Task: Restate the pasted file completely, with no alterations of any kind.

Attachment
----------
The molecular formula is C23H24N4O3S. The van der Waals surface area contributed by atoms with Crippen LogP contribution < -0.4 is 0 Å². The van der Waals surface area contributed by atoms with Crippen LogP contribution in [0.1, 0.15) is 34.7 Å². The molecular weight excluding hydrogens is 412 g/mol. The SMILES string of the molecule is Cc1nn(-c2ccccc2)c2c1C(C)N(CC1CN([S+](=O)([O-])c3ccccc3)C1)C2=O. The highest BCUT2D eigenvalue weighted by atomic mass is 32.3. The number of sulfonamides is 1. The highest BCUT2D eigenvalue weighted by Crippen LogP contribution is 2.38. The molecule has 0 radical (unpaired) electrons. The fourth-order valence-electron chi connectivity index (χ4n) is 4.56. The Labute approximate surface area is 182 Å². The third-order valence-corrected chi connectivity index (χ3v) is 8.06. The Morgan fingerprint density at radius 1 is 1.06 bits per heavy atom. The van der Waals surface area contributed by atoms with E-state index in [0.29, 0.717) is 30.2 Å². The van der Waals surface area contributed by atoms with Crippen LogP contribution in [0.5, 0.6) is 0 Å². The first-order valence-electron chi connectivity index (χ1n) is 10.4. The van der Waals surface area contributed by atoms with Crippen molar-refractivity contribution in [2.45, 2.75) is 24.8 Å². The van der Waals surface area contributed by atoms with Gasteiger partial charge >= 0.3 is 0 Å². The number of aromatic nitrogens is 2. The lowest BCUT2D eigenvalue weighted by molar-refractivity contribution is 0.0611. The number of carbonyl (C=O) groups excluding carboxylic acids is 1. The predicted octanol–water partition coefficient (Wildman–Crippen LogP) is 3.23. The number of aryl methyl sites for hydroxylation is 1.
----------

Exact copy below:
The molecular formula is C23H24N4O3S. The van der Waals surface area contributed by atoms with Crippen LogP contribution < -0.4 is 0 Å². The van der Waals surface area contributed by atoms with Crippen LogP contribution in [0.1, 0.15) is 34.7 Å². The molecular weight excluding hydrogens is 412 g/mol. The SMILES string of the molecule is Cc1nn(-c2ccccc2)c2c1C(C)N(CC1CN([S+](=O)([O-])c3ccccc3)C1)C2=O. The highest BCUT2D eigenvalue weighted by atomic mass is 32.3. The number of sulfonamides is 1. The highest BCUT2D eigenvalue weighted by Crippen LogP contribution is 2.38. The molecule has 0 radical (unpaired) electrons. The fourth-order valence-electron chi connectivity index (χ4n) is 4.56. The Labute approximate surface area is 182 Å². The third-order valence-corrected chi connectivity index (χ3v) is 8.06. The Morgan fingerprint density at radius 1 is 1.06 bits per heavy atom. The van der Waals surface area contributed by atoms with E-state index in [0.29, 0.717) is 30.2 Å². The van der Waals surface area contributed by atoms with Crippen LogP contribution in [0.5, 0.6) is 0 Å². The first-order valence-electron chi connectivity index (χ1n) is 10.4. The van der Waals surface area contributed by atoms with Crippen molar-refractivity contribution in [2.45, 2.75) is 24.8 Å². The van der Waals surface area contributed by atoms with Gasteiger partial charge >= 0.3 is 0 Å². The number of aromatic nitrogens is 2. The lowest BCUT2D eigenvalue weighted by molar-refractivity contribution is 0.0611. The number of carbonyl (C=O) groups excluding carboxylic acids is 1. The predicted octanol–water partition coefficient (Wildman–Crippen LogP) is 3.23. The number of aryl methyl sites for hydroxylation is 1.